Further evidence for autosomal dominant inheritance and ectodermal abnormalities in Kabuki syndrome

Am J Med Genet. 2000 Jul 31;93(3):244-9. doi: 10.1002/1096-8628(20000731)93:3<244::aid-ajmg17>3.0.co;2-2.


Most cases with Kabuki syndrome (KS) were reported sporadically. Recently, a few familial cases of KS were reported. This report provides further evidence that the KS is inherited as a dominant trait with variable expressivity. The proposita is an 18-month-old girl with facial findings characteristic of Kabuki syndrome, prominent fingertip-pads, a midsagittal cleft of vertebral body D4, hypotonia, and psychomotor retardation. Her mother had a similar facial appearance, prominent, cup-shaped ears, an abnormal dentition, early breast development, and low-normal intelligence. Because mother and daughter both had evident Kabuki syndrome, we conclude that KS in this family is inherited as a dominant trait. Further family history supports this finding. Microscopic examination of the hair of the proposita shows abnormalities consisting of trichorrhexis nodosa, twisting of the hairshafts, and irregularity of the diameter of the hair, as was described recently in a patient with KS. This could be another occasional finding in this syndrome, but further studies are required. The presence of abnormal hair, nails, and the commonly described tooth abnormalities in KS further suggest ectodermal involvement in this syndrome.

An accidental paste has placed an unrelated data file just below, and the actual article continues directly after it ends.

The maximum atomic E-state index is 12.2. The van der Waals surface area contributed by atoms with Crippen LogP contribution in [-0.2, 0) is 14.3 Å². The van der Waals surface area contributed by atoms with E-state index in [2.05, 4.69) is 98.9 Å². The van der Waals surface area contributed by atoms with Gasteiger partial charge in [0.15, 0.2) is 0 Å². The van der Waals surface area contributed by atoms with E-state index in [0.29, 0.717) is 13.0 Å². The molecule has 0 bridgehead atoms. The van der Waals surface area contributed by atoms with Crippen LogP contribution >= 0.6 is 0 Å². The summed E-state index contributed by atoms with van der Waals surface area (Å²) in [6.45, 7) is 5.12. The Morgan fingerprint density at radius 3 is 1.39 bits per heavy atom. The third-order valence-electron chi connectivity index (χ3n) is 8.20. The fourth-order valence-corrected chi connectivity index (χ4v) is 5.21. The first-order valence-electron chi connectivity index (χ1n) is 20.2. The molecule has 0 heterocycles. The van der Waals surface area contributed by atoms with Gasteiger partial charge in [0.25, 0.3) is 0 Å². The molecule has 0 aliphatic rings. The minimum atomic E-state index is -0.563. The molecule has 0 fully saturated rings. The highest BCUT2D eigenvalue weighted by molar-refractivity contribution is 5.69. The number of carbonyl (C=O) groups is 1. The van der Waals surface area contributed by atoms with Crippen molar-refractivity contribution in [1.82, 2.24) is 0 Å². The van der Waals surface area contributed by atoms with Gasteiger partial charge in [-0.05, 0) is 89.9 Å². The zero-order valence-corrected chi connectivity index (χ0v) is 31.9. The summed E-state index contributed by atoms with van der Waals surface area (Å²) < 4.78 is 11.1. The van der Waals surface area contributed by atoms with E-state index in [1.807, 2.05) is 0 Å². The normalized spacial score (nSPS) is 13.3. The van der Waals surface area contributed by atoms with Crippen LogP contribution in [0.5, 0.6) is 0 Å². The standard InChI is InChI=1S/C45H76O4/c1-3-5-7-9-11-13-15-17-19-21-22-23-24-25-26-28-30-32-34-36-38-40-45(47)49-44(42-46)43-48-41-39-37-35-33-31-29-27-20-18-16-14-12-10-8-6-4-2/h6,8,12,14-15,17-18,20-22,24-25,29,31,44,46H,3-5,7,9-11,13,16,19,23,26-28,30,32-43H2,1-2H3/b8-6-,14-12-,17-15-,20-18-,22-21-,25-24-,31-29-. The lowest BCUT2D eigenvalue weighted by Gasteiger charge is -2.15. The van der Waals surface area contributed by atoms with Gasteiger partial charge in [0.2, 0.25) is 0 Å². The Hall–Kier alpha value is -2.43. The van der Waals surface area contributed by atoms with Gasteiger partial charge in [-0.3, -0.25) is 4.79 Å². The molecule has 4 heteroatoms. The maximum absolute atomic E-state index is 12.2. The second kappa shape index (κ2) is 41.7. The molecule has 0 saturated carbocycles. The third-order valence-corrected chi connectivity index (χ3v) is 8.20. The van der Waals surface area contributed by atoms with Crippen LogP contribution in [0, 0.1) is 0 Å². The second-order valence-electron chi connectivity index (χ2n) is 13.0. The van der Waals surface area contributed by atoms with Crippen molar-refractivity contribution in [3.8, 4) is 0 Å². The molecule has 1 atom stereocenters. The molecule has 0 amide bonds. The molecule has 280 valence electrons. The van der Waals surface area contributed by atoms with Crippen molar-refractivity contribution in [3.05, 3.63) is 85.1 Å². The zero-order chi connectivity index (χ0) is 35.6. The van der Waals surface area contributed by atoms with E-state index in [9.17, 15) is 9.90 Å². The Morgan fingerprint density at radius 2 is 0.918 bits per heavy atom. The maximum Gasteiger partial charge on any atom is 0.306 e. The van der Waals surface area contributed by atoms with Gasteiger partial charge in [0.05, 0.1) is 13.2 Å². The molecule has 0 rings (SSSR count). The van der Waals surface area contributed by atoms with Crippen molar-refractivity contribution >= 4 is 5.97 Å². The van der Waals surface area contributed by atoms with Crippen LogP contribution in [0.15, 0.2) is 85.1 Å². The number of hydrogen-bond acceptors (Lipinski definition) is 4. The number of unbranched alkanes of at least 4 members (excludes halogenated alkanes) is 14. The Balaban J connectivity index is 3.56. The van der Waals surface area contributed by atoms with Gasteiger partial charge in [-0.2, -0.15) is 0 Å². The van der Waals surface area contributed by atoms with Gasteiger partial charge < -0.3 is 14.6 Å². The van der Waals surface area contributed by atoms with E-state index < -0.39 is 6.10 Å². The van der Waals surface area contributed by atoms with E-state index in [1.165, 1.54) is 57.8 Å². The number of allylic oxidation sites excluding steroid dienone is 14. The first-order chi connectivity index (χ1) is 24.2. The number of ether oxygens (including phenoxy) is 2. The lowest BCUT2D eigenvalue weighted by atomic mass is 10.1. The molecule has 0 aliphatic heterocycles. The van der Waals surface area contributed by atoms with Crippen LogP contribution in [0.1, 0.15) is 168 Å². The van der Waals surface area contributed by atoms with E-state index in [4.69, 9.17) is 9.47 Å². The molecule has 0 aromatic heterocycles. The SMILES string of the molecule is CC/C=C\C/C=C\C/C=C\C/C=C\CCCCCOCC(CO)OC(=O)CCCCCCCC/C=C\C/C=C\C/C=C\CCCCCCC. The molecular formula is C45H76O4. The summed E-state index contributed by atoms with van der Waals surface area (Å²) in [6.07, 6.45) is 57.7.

Publication types

  • Case Reports

MeSH terms

  • Abnormalities, Multiple / genetics*
  • Face / abnormalities*
  • Facies
  • Family Health
  • Female
  • Genes, Dominant*
  • Hair / abnormalities
  • Hand Deformities, Congenital / genetics
  • Humans
  • Infant
  • Phenotype
  • Skin Abnormalities / genetics*
  • Syndrome